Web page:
The NFC South looks to be tremendously competitive in 2014. From theBuccaneers going back to their Tampa 2 roots, to the Panthers fielding one of the best front sevens in football, to the Falcons shoring up their roster and retaining key pieces after an injury plagued 2013, from top to bottom it looks like it will be a dogfight from Day One when the Saints travel to Atlanta.
Each team has low talent, average talent, high talent, and "how the hell did he do that?" talent. As we all know from 11 years of heartache, the NFC South is an incredibly difficult division to win. So difficult, in fact, no team has done it in consecutive years. There is seemingly always a dark horse team coming up from behind to take the crown, and going into every season the question is: who will it be now? In 2013 it was Luke Kuechley and the upstart Panthers, in 2012 it was Julio Jones realizing his full Super Saiyan potential, and in 2011 it was our own Saints led by the old 2009 gang.
Football starts at the individual level, and it’s coaching that adds the cohesiveness that translates onto the field. Some players are so good that coaches, whether they're coaching them or coaching against them, are forced to gameplan around those players. This series is about those types. I’m looking at my most feared players from each team, and evaluating exactly what it is that makes them so scary.
Carolina Panthers: Greg Hardy
This one is most the difficult to pick out of the division, just due to the sheer depth of talent on the Panthers front seven. I could make a case for Luke Kuechly, Charles Johnson, Star Lotulelei, or even Thomas Davis to be the best on a unit that, collectively, could well be the best in football. However, after seeing what Greg Hardy did in 2013, namely during Weeks 16 & 17 against the Saints and Falcons, respectively, it’s impossible to not take him seriously.
It’s harder to quantify what it is that makes Hardy so good, as defensive line play is mired in significantly more subtlety than other positions. His numbers aren’t eye-popping, 61 tackles in 2012 and 59 in 2013, along with no more than 40 in the two years prior to 2012. However, there’s something about Hardy’s game that keeps opposing fans on edge when he’s in. Quarterbacks getting hit, in today’s league, are a lot like shooting stars. It’s not that rare of a thing to have happen, but it’s pretty easy to freak out when it does.
Hardy has actually been in the league since 2010, but it wasn’t until 2012 that he showed glimpses of how good he actually is. In 2013, he took that game and honed it down to the pass rushing machine that we now see. In Week 16, his second matchup against the Saints, Hardy entered with 8 sacks total. He would finish the season with 15. That’s seven sacks over the course of two weeks, 3 against New Orleans, and 4 against the Atlanta Falcons in another Panther victory.
These numbers can be taken with a grain of salt, due to the fact that his game against the Saints was against a rookie LT making his first appearance and his game against the Falcons was against a Falcons offensive lineman, but the fact is that the great ones exploit mismatches. Calling Hardy great now may be jumping the gun, but he is stronger, faster, and smarter than all but maybe five or six defensive ends in the NFL.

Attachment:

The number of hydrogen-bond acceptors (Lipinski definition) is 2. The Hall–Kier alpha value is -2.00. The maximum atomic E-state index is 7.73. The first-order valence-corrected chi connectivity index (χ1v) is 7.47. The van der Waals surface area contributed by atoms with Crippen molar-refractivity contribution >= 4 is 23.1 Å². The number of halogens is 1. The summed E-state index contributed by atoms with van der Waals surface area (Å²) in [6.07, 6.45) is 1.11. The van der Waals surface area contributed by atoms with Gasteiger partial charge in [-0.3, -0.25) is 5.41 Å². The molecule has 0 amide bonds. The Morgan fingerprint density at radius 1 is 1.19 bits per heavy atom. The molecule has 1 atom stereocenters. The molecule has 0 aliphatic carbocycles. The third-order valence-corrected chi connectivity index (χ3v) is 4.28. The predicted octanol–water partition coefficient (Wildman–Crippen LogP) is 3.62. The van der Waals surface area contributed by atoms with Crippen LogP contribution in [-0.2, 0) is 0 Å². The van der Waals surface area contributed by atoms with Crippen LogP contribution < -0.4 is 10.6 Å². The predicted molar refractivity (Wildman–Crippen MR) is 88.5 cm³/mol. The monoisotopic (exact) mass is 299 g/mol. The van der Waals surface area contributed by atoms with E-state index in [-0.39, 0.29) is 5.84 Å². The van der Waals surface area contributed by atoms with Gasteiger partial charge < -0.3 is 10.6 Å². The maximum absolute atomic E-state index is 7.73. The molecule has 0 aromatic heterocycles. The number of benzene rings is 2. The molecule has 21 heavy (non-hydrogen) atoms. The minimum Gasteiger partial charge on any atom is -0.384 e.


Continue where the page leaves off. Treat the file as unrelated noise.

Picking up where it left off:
In the passing game, Hardy truly is one of the best. He had 15 sacks and 82 total pressures in 2013, which was good for 4th among all players in the NFL. Where Hardy rarely gets the credit that he deserves is in the running game. Back in 2012, considered to be his breakout year, Hardy recorded 49 stops on 60 plays to his end. That’s a stop percentage of 82%. In 2013, his stop percentage hovered around 89-90%, which was good for 4th. Having a player that is the 4th best in the league in both pressuring the quarterback and maintaining his side is a pretty huge luxury for a team whose line is already an embarrassment of riches. Hardy also played 536 snaps against the pass in 2013, the most among any 4-3 edge rusher.
The fact that he is only getting better makes Hardy even scarier. If his career looks anything like his seasonal play, NFC South quarterbacks have a lot to worry about. As the season drags on, Hardy actually improves his statistics, a direct inverse to the trend of defensive ends seeing their numbers suffer as the year wanes. Furthermore, in every single year of his young career, Hardy has gotten better. He had a slight hiccup in his sophomore season, his first as a full-time player, but in his third and fourth years Hardy came back with a vengeance. It has gotten rarer and rarer to find a player that can get 10-15 sacks a season due to rotations, quarterbacks getting the ball out of their hands quicker, match-ups and any number of variables. But Hardy has given the Panthers a guy that can consistently reach the quarterback and free up the other tremendous talents on his line.
As for the real reason that Hardy scares me so much? I don’t like seeing Brees get hit. It’s a scary thing when your quarterback goes down, and Hardy has the potential to bring him down an awful lot. With his combination of size and speed, Hardy has the makings of a top defensive end, which is not something that you want in your division. Despite his legal troubles this offseason, Hardy will be on the field at some point in 2013. And any time that he is on the field, no quarterback is safe. After his showing last year, that seems to go double for NFC South QBs.